THE Grant Hackett interview on the Nine Network’s 60 Minutes made me contemplate shame versus guilt. One has conscience one doesn’t.
As most people know by now, Hackett talked of his terrible embarrassment at trashing his home, and what has amounted to sabotaging his career, marriage and reputation so publicly.
As I watched, I wondered what exactly it was that was shaming him. Was it his actions? Was he ashamed of acting out so violently? Or rather the fact that socially he was now a pariah and seen in a poor light?
Which got me wondering about the difference between shame and guilt. As a chronic sufferer of guilt, I tried to break down the thin line that divides the two feelings. I’m constantly stalked by guilt. My favourite form of self-torment is that I’m not a good enough mother. I don’t want to debate whether I am or not, just that I tend to focus on my inadequacies, not my triumphs, when it comes to parenting. I also feel profound guilt if I don’t call my own mother, or if I hurt someone, or am not there for a friend in need.
Guilt is a normal part of being Jewish, as in the cliche of the Jewish mother’s brainwashing of her son: ‘‘I’ll die and you’ll be sorry!’’ coupled with our genetic pre- disposition to negative self-talk. Which is very different from shame, derived from being seen to have done the wrong thing. Shame, like embarrassment, comes from earning social disapproval, and is usually based on early conditioning by parents, teachers and priests. Because I tend to stumble along without much to what people think of me, shame is far less an issue. When I ran my sex program on Triple M radio, I earned the antipathy of the then Howard government. I was named and disgraced in parliament for daring to air issues in society that were never discussed. I felt no shame at all. Just anger at the hypocrisy.
But millions do feel shame. The whole new social phenomenon of Facebook posts, which can cause social mockery based on naming and shaming, is now considered bullying and there’s finally a backlash against such damaging behaviour.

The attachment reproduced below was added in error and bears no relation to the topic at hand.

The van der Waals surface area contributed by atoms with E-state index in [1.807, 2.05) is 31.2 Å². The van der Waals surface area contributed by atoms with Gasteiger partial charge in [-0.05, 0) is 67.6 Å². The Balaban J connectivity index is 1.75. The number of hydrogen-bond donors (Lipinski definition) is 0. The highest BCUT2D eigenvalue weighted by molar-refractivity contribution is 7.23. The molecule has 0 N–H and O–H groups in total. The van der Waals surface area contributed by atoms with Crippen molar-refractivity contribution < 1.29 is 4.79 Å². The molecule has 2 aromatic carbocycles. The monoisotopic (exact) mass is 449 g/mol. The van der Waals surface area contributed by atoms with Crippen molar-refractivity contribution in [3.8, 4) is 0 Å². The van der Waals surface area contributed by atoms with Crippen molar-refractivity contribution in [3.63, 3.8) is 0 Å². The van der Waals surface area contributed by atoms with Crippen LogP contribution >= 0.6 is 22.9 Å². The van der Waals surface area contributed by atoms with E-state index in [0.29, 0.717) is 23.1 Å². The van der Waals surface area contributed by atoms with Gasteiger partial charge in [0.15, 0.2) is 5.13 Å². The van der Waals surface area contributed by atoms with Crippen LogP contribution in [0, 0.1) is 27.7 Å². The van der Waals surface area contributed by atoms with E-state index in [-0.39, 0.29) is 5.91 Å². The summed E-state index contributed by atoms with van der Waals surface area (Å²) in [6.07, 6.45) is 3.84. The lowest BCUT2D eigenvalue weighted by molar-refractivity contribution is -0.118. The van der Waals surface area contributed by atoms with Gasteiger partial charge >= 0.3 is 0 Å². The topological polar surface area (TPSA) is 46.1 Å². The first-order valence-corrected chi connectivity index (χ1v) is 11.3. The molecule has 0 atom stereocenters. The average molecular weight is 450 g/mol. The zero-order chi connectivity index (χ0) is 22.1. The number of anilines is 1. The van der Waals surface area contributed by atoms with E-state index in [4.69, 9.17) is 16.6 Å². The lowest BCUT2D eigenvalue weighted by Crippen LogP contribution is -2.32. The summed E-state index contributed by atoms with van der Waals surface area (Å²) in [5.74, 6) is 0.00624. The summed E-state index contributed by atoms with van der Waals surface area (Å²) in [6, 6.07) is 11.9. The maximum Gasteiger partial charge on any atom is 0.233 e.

Back to Hackett. I don’t mean to imply guilt is a better emotion than shame, or that it’s healthy. Guilt corrodes the insides more than drinking acid. But it shows a conscience, whereas shame tends to show a need for acceptance — which is in fact necessary for social species such as humans, elephants, or apes, whose members need each other to survive in the wild. But I believe it lacks self-awareness.
Does Grant also feel guilty for his aggressive actions? We may never know. But it strikes me as being at the crux of whether he’ll be truly forgiven or not.
Blog your responses below
LOL thanks George 🙂
Dear Ms Ostrow,
Congarulations on your insightful article. Such maturity and clarity of thought for someone so young!
Being the product of a mixed marriage, (no prizes for guessing which half was Jewish), I find it comforting to think that my guilt trips have more to do with conscience than shame. I never thought of it in those terms before.
Great column on Hacket. He is the epitomy of a damaged man, too much drink, probably uppers and adulation. I pity his wife and kid, not him, they bear the mental scars. Love your articles .Yoshi
My 15 yr old daughter suffered a hideous experience last year, that has left me considering both shame and guilt, from a mother’s point of view. Like you Ruth, I constantly feel like I could be a far wiser mother. I don’t have the Jewish heritage – just the nagging sense of never doing a good enough job. You raise a topical issue regarding Hackett, and I wondered what that interview was really achieving for him. For myself, I keep wondering – if I had specific time over, if I’d made the right decisions, the post traumatic stress of it all wouldn’t be keeping me awake nights.
I have never heard of Grant Hackett, this is because I never watch 60 minutes, which I consider a tripe program, very similar to the now vanquished, gutter newspaper ” The News of the World.”
I know millions of the brain washed people view such programs. However, I will never understand why they do so. Perhaps they have nothing better to do with their time.
Indeed, I do not spend much time at all watching TV, and when I do so I tend to watch the BBC programs for their much superior standard of production.
Silk, Grand Designs and Dr Who are my favourites, which are excellent in quality.
The rest of my time is engaged in reading non fiction books.
Unfortunately, in these current times in the Western world there are hordes of people trying to stifle comment of any sort.
Not a day passes without some action being attempted to stop a person expressing what they really and truly believe in.
Nevertheless, I am not afraid to say what I think and care less about the people I trample on.
Unlike you Ruth I never feel ashamed, nor guilt at my actions, or what I say.
That is because I am a survivor.